- The UN Secretary General’s UNiTE campaign to End Violence Against Women, which amongst its many activities initiated Orange Day, proclaims every 25th of the month as a day to raise awareness. It has garnered support for other high-profile initiatives from celebrities, including sports stars in Europe, to raise the profile of the issue.
Is €500 million enough to end violence against the world’s women and girls?
No. The EU’s initial investment of €500 million – the largest single commitment to eliminate violence against women ever – will serve as seed money to fund innovative and transformative programmes. Other donors and actors will need to join and support the Spotlight cause to achieve Sustainable Development Goal 5. The EU, together with UN, is doing an extensive outreach for other potential donors to join and contribute additional funds, to allow widening the number of countries and regions to be included in the initiative.
How many women and girls are victims of violence?
Violence against women and girls is one of the most systematic and widespread human rights violations around the world. Thirty-five percent of women worldwide are estimated to have experienced, at some point in their lives, either physical and/or sexual intimate partner violence or sexual violence by a non-partner. In some countries, this figure goes up to 70%.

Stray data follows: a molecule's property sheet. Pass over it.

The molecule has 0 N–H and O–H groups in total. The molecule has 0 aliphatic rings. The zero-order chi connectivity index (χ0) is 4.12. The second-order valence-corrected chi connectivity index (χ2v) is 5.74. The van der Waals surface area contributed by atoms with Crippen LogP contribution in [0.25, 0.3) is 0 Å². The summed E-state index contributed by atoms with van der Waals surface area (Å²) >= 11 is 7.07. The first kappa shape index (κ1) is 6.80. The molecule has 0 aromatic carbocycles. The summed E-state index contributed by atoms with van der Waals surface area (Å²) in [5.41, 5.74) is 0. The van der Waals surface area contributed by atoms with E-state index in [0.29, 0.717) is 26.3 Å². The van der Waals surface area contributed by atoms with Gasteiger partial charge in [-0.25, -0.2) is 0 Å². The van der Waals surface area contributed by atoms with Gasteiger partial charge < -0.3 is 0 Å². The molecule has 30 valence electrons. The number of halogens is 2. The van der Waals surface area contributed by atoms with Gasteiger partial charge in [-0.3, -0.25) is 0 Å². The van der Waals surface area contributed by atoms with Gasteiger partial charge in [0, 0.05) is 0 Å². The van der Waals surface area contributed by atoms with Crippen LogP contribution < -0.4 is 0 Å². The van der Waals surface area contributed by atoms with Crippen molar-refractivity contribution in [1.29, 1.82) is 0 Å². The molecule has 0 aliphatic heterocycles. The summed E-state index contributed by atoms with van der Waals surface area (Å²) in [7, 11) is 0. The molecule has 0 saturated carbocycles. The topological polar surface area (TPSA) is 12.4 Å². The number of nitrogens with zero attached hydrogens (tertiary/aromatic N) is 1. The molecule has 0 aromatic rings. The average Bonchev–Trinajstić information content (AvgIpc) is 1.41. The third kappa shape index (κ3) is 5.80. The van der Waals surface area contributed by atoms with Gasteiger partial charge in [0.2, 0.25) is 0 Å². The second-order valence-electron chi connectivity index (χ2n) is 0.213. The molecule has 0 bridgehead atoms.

More than 700 million women alive today were married as children, in various parts of the world. Of those women, more than 1 in 3—or some 250 million—were married before the age of 15.
About 70% of all human trafficking victims detected globally are women and girls.
At least 200 million women and girls alive today have undergone female genital mutilation (FGM) in 30 countries.
Around 120 million girls worldwide (over 1 in 10) have experienced forced intercourse or other forced sexual acts. By far the most common perpetrators of sexual violence against girls are current or former husbands, partners or boyfriends.
What are the consequences of violence against women and girls?
The impact of violence ranges from immediate to long term physical, sexual and mental health consequences for women and girls, including death.
It also has tremendous personal, societal and economic costs all around the globe: from greater health care and legal expenses to productivity losses.
What are the root causes of violence against women and girls?
Violence against women and girls is a complex issue that is rooted in gender inequality and discrimination, as well as unequal power relations between men and women, which exist in varying degrees across all communities in the world.
Low economic and social status of women increases the risk of violence that women face. Increasing economic independence is important to help survivors leave abusive relationships.
Prevention work must lie at the core of addressing this challenge. But despite some promising practices, prevention interventions remain small-scale, fragmented and stand-alone activities, under-resourced and lacking impact evaluation.